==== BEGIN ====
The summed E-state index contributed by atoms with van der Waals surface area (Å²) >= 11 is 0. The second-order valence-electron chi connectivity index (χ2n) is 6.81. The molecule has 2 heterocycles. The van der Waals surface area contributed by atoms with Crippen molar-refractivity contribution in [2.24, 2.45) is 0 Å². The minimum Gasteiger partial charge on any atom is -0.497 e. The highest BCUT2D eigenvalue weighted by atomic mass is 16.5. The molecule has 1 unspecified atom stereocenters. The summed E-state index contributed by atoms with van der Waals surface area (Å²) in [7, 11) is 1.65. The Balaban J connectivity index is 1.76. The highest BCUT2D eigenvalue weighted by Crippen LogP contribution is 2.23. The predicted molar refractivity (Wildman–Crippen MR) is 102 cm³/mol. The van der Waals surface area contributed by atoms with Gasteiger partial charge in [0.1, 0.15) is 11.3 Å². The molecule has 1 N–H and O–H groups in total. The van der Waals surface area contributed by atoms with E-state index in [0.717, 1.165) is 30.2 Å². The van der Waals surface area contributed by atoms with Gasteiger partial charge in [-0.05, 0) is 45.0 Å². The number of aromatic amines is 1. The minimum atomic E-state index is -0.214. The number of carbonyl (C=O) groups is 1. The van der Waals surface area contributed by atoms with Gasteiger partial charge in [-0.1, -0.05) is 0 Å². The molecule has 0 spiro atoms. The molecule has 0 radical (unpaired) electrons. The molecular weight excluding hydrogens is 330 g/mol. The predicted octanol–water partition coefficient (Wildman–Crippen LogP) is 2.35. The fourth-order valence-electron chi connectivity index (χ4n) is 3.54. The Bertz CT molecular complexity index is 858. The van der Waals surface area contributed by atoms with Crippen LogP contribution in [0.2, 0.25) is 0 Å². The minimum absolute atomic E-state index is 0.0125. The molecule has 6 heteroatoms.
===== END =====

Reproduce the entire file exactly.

The summed E-state index contributed by atoms with van der Waals surface area (Å²) >= 11 is 0. The second-order valence-electron chi connectivity index (χ2n) is 6.81. The molecule has 2 heterocycles. The van der Waals surface area contributed by atoms with Crippen molar-refractivity contribution in [2.24, 2.45) is 0 Å². The minimum Gasteiger partial charge on any atom is -0.497 e. The highest BCUT2D eigenvalue weighted by atomic mass is 16.5. The molecule has 1 unspecified atom stereocenters. The summed E-state index contributed by atoms with van der Waals surface area (Å²) in [7, 11) is 1.65. The Balaban J connectivity index is 1.76. The highest BCUT2D eigenvalue weighted by Crippen LogP contribution is 2.23. The predicted molar refractivity (Wildman–Crippen MR) is 102 cm³/mol. The van der Waals surface area contributed by atoms with Gasteiger partial charge in [0.1, 0.15) is 11.3 Å². The molecule has 1 N–H and O–H groups in total. The van der Waals surface area contributed by atoms with E-state index in [0.717, 1.165) is 30.2 Å². The van der Waals surface area contributed by atoms with Gasteiger partial charge in [-0.05, 0) is 45.0 Å². The number of aromatic amines is 1. The minimum atomic E-state index is -0.214. The number of carbonyl (C=O) groups is 1. The van der Waals surface area contributed by atoms with Gasteiger partial charge in [-0.1, -0.05) is 0 Å². The molecule has 0 spiro atoms. The molecule has 0 radical (unpaired) electrons. The molecular weight excluding hydrogens is 330 g/mol. The predicted octanol–water partition coefficient (Wildman–Crippen LogP) is 2.35. The fourth-order valence-electron chi connectivity index (χ4n) is 3.54. The Bertz CT molecular complexity index is 858. The van der Waals surface area contributed by atoms with Crippen LogP contribution in [0.2, 0.25) is 0 Å². The minimum absolute atomic E-state index is 0.0125. The molecule has 6 heteroatoms.